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More contractors report canceled projects than starts

By |  October 28, 2020
The forecast for public works construction remains positive, especially when compared to other construction segments. Photo: iStock.com/Jens_Lambert_Photography

More contractors say they’re experiencing postponed or canceled construction projects these days. Photo: iStock.com/Jens_Lambert_Photography

Construction firms are experiencing widespread project deferrals and cancellations, along with disruptions to ongoing work and few new project awards, the Associated General Contractors of America (AGC) reports.

In addition, the economic damage from the pandemic is dragging down industry employment in metro areas across the nation, according to an AGC survey and an analysis of government data.

“The survey results make it clear that the months-long pandemic is undermining demand for projects, disrupting vital supply chains and clouding the industry’s outlook,” says Ken Simonson, AGC’s chief economist. “Without new federal relief measures, these challenges pose a significant threat to current construction employment levels.”

Simonson notes that three-quarters of AGC survey respondents report having a scheduled project postponed or canceled. He says that figure is up from the 60 percent of contractors who reported a canceled project in AGC’s August survey and the 32 percent who did so in June.

Meanwhile, only 23 percent of contractors report working on new or expanded construction projects as a result of the pandemic – about the same percentage as in June, AGC says.

Other impacts

The coronavirus is also disrupting projects that are still underway, Simonson notes. Seventy-eight percent of respondents report they are currently experiencing project delays or disruptions – up from 57 percent in June. In particular, 42 percent of firms are experiencing disruptions due to a shortage of construction materials, equipment or parts.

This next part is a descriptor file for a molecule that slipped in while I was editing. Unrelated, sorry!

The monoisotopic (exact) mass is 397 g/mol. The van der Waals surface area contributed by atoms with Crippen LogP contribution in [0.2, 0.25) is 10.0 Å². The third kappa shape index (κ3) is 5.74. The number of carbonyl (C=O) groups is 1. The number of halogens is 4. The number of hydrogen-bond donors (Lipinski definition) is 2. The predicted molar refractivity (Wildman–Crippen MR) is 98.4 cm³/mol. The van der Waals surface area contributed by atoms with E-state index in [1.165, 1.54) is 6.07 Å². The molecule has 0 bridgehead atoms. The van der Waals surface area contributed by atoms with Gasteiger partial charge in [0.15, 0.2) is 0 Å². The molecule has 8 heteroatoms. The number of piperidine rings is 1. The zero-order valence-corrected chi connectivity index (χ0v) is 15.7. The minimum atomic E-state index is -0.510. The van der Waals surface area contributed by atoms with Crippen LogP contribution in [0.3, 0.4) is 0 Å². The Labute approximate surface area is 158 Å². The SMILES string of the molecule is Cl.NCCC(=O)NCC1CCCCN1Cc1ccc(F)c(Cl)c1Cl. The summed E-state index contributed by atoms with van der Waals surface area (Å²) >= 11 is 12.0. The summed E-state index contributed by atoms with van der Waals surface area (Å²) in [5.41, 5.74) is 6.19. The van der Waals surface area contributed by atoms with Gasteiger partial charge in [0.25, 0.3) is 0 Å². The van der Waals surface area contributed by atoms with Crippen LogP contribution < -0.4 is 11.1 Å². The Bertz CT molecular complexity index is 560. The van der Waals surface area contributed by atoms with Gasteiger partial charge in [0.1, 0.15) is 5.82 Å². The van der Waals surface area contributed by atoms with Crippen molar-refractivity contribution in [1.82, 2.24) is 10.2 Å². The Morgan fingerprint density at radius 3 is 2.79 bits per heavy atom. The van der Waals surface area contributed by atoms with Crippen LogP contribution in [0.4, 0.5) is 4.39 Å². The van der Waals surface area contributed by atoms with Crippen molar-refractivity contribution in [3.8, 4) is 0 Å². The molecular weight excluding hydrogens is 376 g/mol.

Also, 35 percent of survey respondents are experiencing disruptions because of a shortage of craftworkers and/or subcontractors. Only 7 percent of firms are experiencing disruptions because of a shortage of personal protective equipment.

Shrinking demand and disrupted operations are shaking contractors’ faith in the future, AGC says. Thirty-four percent of survey respondents report they do not expect their firm’s volume of business will return to pre-pandemic levels for at least a year.

Delays, disruptions and uncertainty threaten to undermine employment levels in the construction sector, AGC adds. In fact, 30 percent of firms report they have already furloughed or terminated employees because of the coronavirus.

Employment data

The Associated General Contractors of AmericaThat is likely why construction employment fell during the past year in most metro areas, Simonson says. Construction employment fell in 234, or 65 percent, of 358 metro areas between September 2019 and September 2020. Construction employment was stagnant in 38 other metro areas, and only 86 metro areas added construction jobs over the past year.

According to Simonson, the majority of firms plan to cut jobs or abstain from adding new employees during the coming year. Twenty percent expect their headcount will shrink while 42 percent say they do not plan to add to the size of their headcount during the next 12 months.

Most firms participating in the AGC survey (78 percent) cite a preference for new federal relief measures to mitigate against the impacts of the coronavirus. Among the measures firms are hoping Washington officials will enact are new federal investments in infrastructure, liability reforms that protect responsible firms from frivolous coronavirus suits, and a new highway and transportation bill.

“As our survey shows, the pandemic and efforts to mitigate its spread have deeply wounded the economy, depressing demand for many types of commercial construction projects,” says Stephen Sandherr, AGC’s CEO. “Congress can end the downward economic slide and help create needed new construction jobs by passing measures to boost demand and protect honest employers.”

Kevin Yanik

About the Author:

Kevin Yanik is the editor-in-chief of Pit & Quarry magazine. Yanik can be reached at 216-706-3724 or kyanik@northcoastmedia.net.

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